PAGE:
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UC president: UC Merced medical school to proceed 'as quickly as reasonable'

University of California President Mark Yudof said planning for a medical school at UC Merced will continue “as quickly as reasonable” both academically and fiscally.

Yudof made the statement at this morning’s University of California Board of Regents meeting.

He cited a report from the Washington Advisory Group, a consulting firm hired to guide the next steps in planning for a medical school at UC Merced.

In the report, the Washington Advisory Group suggests an extended timeline – beyond the originally planned 2013 opening date – for the medical school. Yudof said he and UC Merced Chancellor Steve Kang agreed with the suggestions.

Yudof then authorized Jack Stobo, UC senior vice president for health sciences and services, and the UC Merced staff to begin implementing the first step of a phased approach to founding the medical school by creating an undergraduate-level medical education program.

Phase two is to begin planning for medical school in conjunction with another school in the system.

Chancellor Kang issued a statement shortly after the announcement: “While the timetable for a fully accredited, completely independent medical school is difficult to predict at this time due to the State of California’s dire financial situation, the UC Merced School of Medicine will come to fruition,” it said in part.

Kang went on to say that “the opening of the medical school would be linked to the availability of resources, the further development of core academic programs and the enhancement of health services research and education on campus.”

This is not the first time plans for the medical school have been in the news recently.

A fast track medical school plan was presented by Lt. Gov. John Garamendi last month. Without a lower-cost alternative, Garamendi said it was likely the Merced medical school would be delayed and perhaps never opened at all as the state's budget crisis mounts. Garamendi is also an ex-officio member of the Board of Regents; his son, John Garamendi Jr., works as the vice chancellor for University Relations at UC Merced.

Lt. Gov. Garamendi said in a phone interview after the announcement that he is pleased with the Washington Advisory Group’s suggestion.

“I am very pleased,” Garamendi said. “Clearly (President Yudof) has authorized his office and UC Merced staff to plan for an undergraduate medical education program.”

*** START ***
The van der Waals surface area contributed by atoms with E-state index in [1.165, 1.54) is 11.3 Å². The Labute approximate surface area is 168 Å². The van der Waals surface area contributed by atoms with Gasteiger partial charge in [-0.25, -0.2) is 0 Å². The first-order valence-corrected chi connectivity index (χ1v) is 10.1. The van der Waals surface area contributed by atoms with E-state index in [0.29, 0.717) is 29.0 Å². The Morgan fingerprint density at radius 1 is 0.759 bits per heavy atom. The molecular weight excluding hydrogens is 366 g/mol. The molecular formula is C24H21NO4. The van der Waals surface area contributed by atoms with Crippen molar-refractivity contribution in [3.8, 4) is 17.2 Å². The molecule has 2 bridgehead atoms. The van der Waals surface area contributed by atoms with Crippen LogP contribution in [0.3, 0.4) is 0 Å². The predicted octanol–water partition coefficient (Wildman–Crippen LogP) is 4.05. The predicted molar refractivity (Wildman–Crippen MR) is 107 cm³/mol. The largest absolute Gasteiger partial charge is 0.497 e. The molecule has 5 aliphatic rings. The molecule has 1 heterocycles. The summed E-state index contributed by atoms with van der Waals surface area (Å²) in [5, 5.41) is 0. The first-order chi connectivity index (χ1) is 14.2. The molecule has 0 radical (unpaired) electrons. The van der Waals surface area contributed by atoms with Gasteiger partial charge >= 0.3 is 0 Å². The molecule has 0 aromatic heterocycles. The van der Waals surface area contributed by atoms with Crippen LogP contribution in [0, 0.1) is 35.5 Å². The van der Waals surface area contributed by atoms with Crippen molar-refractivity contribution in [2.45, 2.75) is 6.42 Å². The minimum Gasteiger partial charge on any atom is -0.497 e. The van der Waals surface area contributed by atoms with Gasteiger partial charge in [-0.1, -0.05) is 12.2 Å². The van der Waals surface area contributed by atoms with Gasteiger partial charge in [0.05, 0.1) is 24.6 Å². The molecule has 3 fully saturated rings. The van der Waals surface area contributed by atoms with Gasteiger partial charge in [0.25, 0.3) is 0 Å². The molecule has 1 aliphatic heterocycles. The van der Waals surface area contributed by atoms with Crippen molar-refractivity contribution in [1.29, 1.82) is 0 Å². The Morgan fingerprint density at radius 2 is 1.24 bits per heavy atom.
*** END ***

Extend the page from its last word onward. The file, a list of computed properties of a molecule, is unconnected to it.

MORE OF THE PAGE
Garamendi added that the WAG suggestions were “completely in line with my suggestion” for a stripped-down version of the initial medical school that will be built up in the future.

“Over time, there will be a full-blown medical school at UC Merced similar to what the other UC schools have,” Garamendi said.

It is widely believed by university and community leaders that a medical school at UC Merced will provide more doctors that are sorely needed in this area. San Joaquin Valley residents have the least access to physicians per capita of any region in California. On average, there are 302 physicians per 100,000 people in California. In the Valley, the number of physicians plunges to 173 per 100,000.

Garamendi said he spoke yesterday with Congressman Dennis Cardoza, who is also excited the plan is moving forward.

UC Merced has already invested significant time and money in the planning of the medical school. The university has authored a 96-page program proposal and business plan, named Maria Pallavicini vice provost for health sciences and commissioned the feasibility report from the Washington Advisory Group.

UC Merced opened in 2005 with 875 students. The school hopes to post enrollment of 25,000 by 2035.

An update with more information from UC Merced leaders and the Washington Advisory Group report will be available shortly. Check MercedSunStar.com for more updates as they become available.

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